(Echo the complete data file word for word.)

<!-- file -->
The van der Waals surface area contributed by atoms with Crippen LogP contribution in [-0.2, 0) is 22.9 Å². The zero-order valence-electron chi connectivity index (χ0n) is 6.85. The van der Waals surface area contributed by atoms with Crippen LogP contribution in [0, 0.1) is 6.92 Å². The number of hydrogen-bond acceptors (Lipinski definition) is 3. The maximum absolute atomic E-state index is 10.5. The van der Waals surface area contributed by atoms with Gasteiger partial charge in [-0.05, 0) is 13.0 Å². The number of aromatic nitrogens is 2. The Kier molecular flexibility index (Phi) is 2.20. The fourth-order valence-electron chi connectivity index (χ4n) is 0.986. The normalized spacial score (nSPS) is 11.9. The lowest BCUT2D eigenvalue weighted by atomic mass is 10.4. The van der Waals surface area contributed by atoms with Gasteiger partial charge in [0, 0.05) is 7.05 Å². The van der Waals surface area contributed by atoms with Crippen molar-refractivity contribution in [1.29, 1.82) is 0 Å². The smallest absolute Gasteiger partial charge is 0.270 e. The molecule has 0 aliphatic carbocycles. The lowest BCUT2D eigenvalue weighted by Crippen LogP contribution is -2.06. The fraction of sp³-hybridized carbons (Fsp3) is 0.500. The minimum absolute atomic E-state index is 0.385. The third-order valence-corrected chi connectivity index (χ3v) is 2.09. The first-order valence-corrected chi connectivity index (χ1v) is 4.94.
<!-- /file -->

The van der Waals surface area contributed by atoms with Crippen LogP contribution in [-0.2, 0) is 22.9 Å². The zero-order valence-electron chi connectivity index (χ0n) is 6.85. The van der Waals surface area contributed by atoms with Crippen LogP contribution in [0, 0.1) is 6.92 Å². The number of hydrogen-bond acceptors (Lipinski definition) is 3. The maximum absolute atomic E-state index is 10.5. The van der Waals surface area contributed by atoms with Gasteiger partial charge in [-0.05, 0) is 13.0 Å². The number of aromatic nitrogens is 2. The Kier molecular flexibility index (Phi) is 2.20. The fourth-order valence-electron chi connectivity index (χ4n) is 0.986. The normalized spacial score (nSPS) is 11.9. The lowest BCUT2D eigenvalue weighted by atomic mass is 10.4. The van der Waals surface area contributed by atoms with Gasteiger partial charge in [0, 0.05) is 7.05 Å². The van der Waals surface area contributed by atoms with Crippen molar-refractivity contribution in [1.29, 1.82) is 0 Å². The smallest absolute Gasteiger partial charge is 0.270 e. The molecule has 0 aliphatic carbocycles. The lowest BCUT2D eigenvalue weighted by Crippen LogP contribution is -2.06. The fraction of sp³-hybridized carbons (Fsp3) is 0.500. The minimum absolute atomic E-state index is 0.385. The third-order valence-corrected chi connectivity index (χ3v) is 2.09. The first-order valence-corrected chi connectivity index (χ1v) is 4.94.